The couture is in the craft
The craft is in the code
The code is the couture
Digital Fashion — defined as ‘any worn garment manufactured in the digital realm’ — has reached adolescence.
Just like any teenager, the past few years have been characterised by growing pains, mood swings and mild self delusions. Never mind the fact that a lot of what’s coming out of our industry doesn’t make sense: it’s ‘wearable’ but you can’t wear it, it’s ‘digitally native’ but it looks like a t-shirt. Most significantly, while we claim to know who we are, ‘metaverse fashion’s’ digital authenticity is still just a teenage dream.
As our digital identities shift from curated snapshots of our physical lives, to realities created from the screen up — virtual clothes will become a big part of how we experience ourselves. And as the ‘digital’ in ‘digital culture’ becomes tautological, people, places and things will increasingly be viewed through meta-tinted-spectacles.
Despite our creep towards digitally native states of being, Digital Fashion is stuck in that ‘awkward phase’; a phase in which the values of our #tradfashion progenitors are ever present.
Whether consciously or unconsciously — today’s URL clothes are judged by IRL standards. We assess virtual fashion in relation to its physical counterparts, evaluating it through a ‘realism quotient’ aka. how realistically it’s rendered by 3D software, or how its ‘utility’ measures up to our real-world fits.
While this is only natural, with technology sprinting too fast for our perceptions to keep pace, it is detrimental to the art of fashion. By judging the qualities of digital clothing in relation to their IRL replicas, we discount what Digital Fashion could, and should, become.
In virtual worlds, fashion critiques can no longer be made on quality of material, natural fit, or alignment with the trends of any given season. When looking to URL clothes, we find ourselves on a whole different catwalk, one where quality is defined by digitally-native markers.
And when it comes to clothes no one does quality like couture.
Twice a year, buyers congregate in Paris for Haute Couture week, clamouring for the opportunity to get their hands on unique pieces from visionary creators.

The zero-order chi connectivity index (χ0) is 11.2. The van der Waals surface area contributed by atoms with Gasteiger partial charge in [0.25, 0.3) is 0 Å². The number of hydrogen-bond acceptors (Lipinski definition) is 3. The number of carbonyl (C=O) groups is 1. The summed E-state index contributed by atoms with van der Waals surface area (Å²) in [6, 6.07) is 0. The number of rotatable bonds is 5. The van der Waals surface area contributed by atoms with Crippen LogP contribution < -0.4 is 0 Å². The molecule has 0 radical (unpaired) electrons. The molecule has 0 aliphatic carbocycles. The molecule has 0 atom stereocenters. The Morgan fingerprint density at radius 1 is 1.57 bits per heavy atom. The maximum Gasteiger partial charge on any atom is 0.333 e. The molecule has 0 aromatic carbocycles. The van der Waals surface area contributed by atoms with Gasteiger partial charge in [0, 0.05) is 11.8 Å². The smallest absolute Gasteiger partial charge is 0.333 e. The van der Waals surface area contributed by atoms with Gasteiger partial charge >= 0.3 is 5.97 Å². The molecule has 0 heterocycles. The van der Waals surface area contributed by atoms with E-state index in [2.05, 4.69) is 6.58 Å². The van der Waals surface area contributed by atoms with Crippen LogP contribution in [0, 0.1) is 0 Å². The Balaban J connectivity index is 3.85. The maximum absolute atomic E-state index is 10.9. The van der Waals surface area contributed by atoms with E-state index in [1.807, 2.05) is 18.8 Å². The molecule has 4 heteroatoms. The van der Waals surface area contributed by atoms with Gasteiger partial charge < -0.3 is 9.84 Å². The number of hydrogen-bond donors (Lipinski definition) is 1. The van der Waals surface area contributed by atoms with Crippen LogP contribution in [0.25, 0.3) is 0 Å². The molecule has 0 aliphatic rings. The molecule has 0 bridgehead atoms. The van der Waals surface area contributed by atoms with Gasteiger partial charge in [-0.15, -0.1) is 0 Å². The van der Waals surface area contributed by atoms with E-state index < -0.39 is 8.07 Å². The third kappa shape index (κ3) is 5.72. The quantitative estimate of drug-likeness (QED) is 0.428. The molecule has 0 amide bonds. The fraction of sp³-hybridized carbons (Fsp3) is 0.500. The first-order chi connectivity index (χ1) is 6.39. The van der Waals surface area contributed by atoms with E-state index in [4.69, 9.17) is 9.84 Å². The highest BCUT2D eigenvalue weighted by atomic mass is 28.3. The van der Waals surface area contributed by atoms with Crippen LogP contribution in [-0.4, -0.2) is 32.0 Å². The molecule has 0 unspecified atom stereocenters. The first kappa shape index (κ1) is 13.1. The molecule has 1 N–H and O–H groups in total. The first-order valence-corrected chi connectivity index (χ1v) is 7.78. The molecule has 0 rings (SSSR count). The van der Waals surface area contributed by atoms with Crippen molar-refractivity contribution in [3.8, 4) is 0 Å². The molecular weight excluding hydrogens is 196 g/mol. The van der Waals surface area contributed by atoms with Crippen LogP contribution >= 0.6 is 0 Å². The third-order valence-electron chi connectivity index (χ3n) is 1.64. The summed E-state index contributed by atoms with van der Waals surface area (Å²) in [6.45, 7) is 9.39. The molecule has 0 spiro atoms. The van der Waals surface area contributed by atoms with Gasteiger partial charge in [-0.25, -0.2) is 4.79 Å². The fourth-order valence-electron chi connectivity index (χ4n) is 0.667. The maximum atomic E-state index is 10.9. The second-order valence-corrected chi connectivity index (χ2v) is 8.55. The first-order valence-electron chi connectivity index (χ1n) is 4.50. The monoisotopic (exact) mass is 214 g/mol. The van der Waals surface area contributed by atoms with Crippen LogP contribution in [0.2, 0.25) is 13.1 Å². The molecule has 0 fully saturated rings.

And consumers don’t just covet creativity. They crave the craft: a Zuhair Murad dress boasts 1,500 hours of needlework across a team of 12 and a Schiaparelli Coat 500 hours of embroidery to fasten 54,795 synthetic pearls.
In a world where lifetimes lie between thought and expression, it’s craft that elevates these ni-unwearable garments gliding down the runway into what they truly are.
Just like our namesake ring ‘Draupnir’, DRAUP’s mission is to unsheath the value in digitally native clothing.
Immune to stains and tears, unshackled from conceptions of where it should be worn, and with the ability to quite literally defy gravity, the most valuable aspect of digitally native clothing is its ability to become art. Art in which the craftsmanship channelled, and the messages conveyed, rival that of even the most talented IRL couturier.
But to fulfil this potential, creating cool clothes on CLO3D isn’t enough. Instead, fashion has to look to the creative potentials of its new digitally-native form to define its new levers of quality. And take inspiration from the wider virtual space.
Across digital culture, creators are innovating in the digital, finding new directions to push their work that draws out real quality through the medium.
In art, the ‘gen-art’ movement boasts collectors geeking out as much on the metadata moulding their art, as its appearance. In film, storylines are dictated by AI, or determined decentrally. And in music, artists license out their voice to hundreds of 'distributed producers’, and work with bleeding edge technologies to make new sounds, in new languages, in real time.
In this new world, the complexity that comes with mastering these digital-first approaches makes creators more than just creatives. Their proficiency in specialised techniques makes them craftsmen as well.
In the worlds we’re soon to occupy, where value is measured in digitally-native beakers, the first step in defining digital couture is at the point of creation.
Just as fashion houses collaborate with the most talented embroiderers, seamstresses and creative directors to bring shared worlds to life, DRAUP’s in-house brand @pronounceddrop will forge each collection in partnership with these exemplary digital craftsmen.
Instead of translating physical fashion into the digital, together we’ll draw on practices endemic to the digital world to authentically approach the process of creation.
In dressing a world where digital authenticity is queen, we believe that this digital centered craft will separate what’s haute from what’s high street, creating couture that’s digitally-native in its truest sense.